Volcanica Kenya AA Coffee
The Third Wave Volcanica coffee produces a pure 100% Kenya that is the highest in grade. It is rich in body with the typical vibrant acidity, fragrant aroma, taste notes of berries and citrus, flavors that were developed in mineral-rich volcanic soils.
Other Coffee Producing Countries
The interesting African coffee doesn’t stop there. Smaller countries with relatively short coffee history manage to produce some impressive flavors too.
Let’s have a look at coffee production by country in Africa.
Tanzanian Peaberry coffee is grown at Mount Kilimanjaro, which ensures that the region’s soil is favorable for the flavor of the beans. The peaberry coffee is known for having one, smaller, and rounder coffee bean instead of the usual two. The peaberry coffee from this region is bright and complex, with a medium body.
Stone Street Tanzania Peaberry
Showing off the peaberry coffee from this unique perfect conditions of Mount Kilimanjaro ensure berry flavors and a smooth finish. You can expect the qualities of Kenyan coffee but lighter acidity, peaberry variety enhancing the body. The coffee is handcrafted in small batches and roasted in micro-roastery in Brooklyn.
Rwanda is known for producing a bourbon variety of coffee. With less than 20-year coffee history, the fact that 80% of the country’s produce is classified as specialty grade is very impressive. Again, the coffee production conditions are ideal here, with a high elevation of 3000 feet producing dense beans.
The high-temperature roasting is used to avoid an overly acidic profile and maintaining rich mouthfeel. The flavors are distinct, sweet, full-bodied, floral, with notes of red fruit.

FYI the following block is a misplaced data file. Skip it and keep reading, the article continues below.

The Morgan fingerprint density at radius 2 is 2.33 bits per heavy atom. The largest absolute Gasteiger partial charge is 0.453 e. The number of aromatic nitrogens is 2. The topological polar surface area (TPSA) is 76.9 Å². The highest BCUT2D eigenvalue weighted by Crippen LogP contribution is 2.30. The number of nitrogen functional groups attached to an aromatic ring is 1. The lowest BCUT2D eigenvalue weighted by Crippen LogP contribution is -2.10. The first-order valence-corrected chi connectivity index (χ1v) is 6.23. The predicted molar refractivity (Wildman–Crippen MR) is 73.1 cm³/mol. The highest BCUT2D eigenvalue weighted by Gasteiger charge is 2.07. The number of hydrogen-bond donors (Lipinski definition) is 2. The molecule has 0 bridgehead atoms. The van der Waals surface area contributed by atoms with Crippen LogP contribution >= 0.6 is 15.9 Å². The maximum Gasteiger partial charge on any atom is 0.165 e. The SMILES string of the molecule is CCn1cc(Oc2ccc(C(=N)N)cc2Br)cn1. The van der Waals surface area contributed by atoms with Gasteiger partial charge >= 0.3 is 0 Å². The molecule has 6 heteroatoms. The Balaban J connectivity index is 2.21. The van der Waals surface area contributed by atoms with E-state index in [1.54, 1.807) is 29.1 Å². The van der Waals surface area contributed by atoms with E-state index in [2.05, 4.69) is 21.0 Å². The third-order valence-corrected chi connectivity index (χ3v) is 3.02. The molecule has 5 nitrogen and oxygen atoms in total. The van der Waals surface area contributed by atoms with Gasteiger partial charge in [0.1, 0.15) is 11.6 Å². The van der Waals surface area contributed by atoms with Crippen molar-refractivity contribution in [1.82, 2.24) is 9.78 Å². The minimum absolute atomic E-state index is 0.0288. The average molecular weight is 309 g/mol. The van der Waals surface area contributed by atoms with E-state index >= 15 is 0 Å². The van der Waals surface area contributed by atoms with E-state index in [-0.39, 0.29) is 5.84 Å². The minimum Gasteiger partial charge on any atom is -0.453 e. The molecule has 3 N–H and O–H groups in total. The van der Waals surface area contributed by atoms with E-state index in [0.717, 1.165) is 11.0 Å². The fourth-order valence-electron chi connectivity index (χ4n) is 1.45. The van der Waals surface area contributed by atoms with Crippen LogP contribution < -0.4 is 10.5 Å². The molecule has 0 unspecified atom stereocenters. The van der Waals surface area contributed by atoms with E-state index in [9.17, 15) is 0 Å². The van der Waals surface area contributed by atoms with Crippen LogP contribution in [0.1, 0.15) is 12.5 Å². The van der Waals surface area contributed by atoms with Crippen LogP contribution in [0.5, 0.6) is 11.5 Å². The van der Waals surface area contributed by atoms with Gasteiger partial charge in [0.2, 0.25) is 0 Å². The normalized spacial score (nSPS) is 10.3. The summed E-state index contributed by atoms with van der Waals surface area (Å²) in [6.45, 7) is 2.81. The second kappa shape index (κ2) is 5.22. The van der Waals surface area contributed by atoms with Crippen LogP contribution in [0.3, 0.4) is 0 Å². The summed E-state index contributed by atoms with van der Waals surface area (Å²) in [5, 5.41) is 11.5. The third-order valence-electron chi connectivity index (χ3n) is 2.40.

Ikizere Hope Rwanda Bean
This coffee is grown and harvested in Rwanda in volcanic soils close to the equator, and 50% of the profit goes back to the farmers. The typical bourbon variety has a medium body, subtle, nutty flavor, without being weak. Expect no acidity and earthy aroma that shows nutmeg undertones and finished on a smooth, satisfying mouthfeel.
This African coffee focuses on bourbon variety grown in this mountainous terrain. While the civil war in the 1990s devastated the coffee industry in Burundi, it managed to recover and it receives consistently high scores from specialty coffee graders. This African coffee has a clean taste, sweet berry, and fig flavors wrapped in juicy acidity.
For Five Coffee Roasters Burundi
This light roast shows off the fruity flavors of Burundi coffee, with melon, cherry notes, and winey finish. This African coffee has dynamic flavors, fragrant aroma, and smooth mouthfeel. It is perfect for someone who loves Kenyan coffee and would like to try something new. The freshness of the beans is ensured by roasting it to perfection in New York City.
In the past, Uganda was mostly known for producing Robusta coffee beans. Now, however, it’s starting to make the name for itself with high-quality Arabica coffee as well. Some farms sit at a high 7500 feet altitude. The conditions are cooler and produce more complex coffees. This African coffee is rich, with cherry, nutty, and chocolate taste, together with a typical bright winey acidity.
Klatch Organic Uganda Chema Sipi Falls Coffee
This organic shade-grown coffee from Uganda is ideal for filter brewing methods that showcase its unique flavors. Expect hints of white grapes, honeydew but also chocolate, dried plum, and almond undertones.
This is one of the lesser-known African coffees. It has a unique tasting profile, just like any coffee coming from this continent. Congo is resource-rich but lacks the infrastructure. Expect a pleasant bitterness, chocolatey notes with hints of apple and even cinnamon.
Equal Exchange Organic Congo Project Coffee
Coffee from Congo is not easy to find, but this equal exchange coffee is worth a try. The whole beans have rich chocolate, vanilla, and brown spice flavors together with ginger and fudge notes. The flavors are balanced with a creamy mouthfeel and delicate acidity.
Ethiopia and Kenya have established their coffee legacy and are considered as few of the best coffee regions in the world.
Your interest in African coffee beans shouldn’t stop there though. Lesser-known African countries such as Tanzania, Rwanda, Burundi, or Uganda produce high-quality specialty grade beans that are worth branching out for.
Expand your single-origin horizon and get a taste of these unique regions.